Project Brief : Uganda (Oct 2013)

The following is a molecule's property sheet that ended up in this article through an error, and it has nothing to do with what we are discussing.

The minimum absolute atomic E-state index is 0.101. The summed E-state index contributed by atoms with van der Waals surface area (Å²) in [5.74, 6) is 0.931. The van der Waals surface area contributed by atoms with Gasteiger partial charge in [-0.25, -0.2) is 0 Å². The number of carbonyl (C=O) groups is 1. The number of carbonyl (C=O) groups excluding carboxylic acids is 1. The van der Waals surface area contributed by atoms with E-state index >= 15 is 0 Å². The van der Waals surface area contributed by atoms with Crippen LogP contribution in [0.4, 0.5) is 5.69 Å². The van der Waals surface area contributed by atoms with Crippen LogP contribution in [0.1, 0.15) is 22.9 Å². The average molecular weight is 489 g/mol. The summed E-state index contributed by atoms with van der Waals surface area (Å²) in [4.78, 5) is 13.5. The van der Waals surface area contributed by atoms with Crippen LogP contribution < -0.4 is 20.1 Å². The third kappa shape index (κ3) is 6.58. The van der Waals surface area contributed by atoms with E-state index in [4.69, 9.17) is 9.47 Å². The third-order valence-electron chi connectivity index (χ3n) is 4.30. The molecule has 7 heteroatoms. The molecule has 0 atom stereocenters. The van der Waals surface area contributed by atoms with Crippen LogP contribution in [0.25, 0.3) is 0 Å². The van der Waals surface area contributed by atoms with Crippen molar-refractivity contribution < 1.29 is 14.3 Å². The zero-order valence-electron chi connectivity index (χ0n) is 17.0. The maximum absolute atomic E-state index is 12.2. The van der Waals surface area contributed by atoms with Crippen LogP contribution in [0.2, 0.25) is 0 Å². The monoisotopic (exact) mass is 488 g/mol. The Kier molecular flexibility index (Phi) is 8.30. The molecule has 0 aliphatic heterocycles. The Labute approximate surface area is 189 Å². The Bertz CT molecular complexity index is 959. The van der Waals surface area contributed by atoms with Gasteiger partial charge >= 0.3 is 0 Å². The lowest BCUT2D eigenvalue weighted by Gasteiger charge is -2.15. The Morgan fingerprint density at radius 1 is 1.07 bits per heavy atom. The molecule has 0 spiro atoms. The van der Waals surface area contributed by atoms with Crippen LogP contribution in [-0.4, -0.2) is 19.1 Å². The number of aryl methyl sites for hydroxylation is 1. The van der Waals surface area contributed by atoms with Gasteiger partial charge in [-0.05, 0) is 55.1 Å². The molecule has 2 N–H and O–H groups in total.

Uganda’s economy is closely linked to its natural resources because a large proportion of its economy is based on rain-fed agriculture. Over the past three decades, increasing temperatures, shifting rainfall patterns and climate-related hazards – in particular droughts, floods and severe storms – have undermined social and economic development in Uganda. Climate hazards have negatively affected the livelihoods of some 150,000 people and caused an average of 74 deaths per year. The economic impact of climate hazards on the agriculture sector is estimated to be in excess of 120 billion Ugandan Shillings (US$ 46.9 million). There is limited data available to estimate the projected economic costs of climate change to Uganda, but studies from similar African countries indicate an annual loss in GDP of 1.5–3% by 2030 under a business-as-usual scenario. A large proportion of the Ugandan population has a low capacity to adapt to climate change. This is compounded by limited infrastructure in sectors such as water, sanitation, and health services. Uganda’s capacity to adapt to climate-related hazards should therefore be developed to limit the negative impacts of climate change and address the country’s socio-economic and developmental challenges effectively. 

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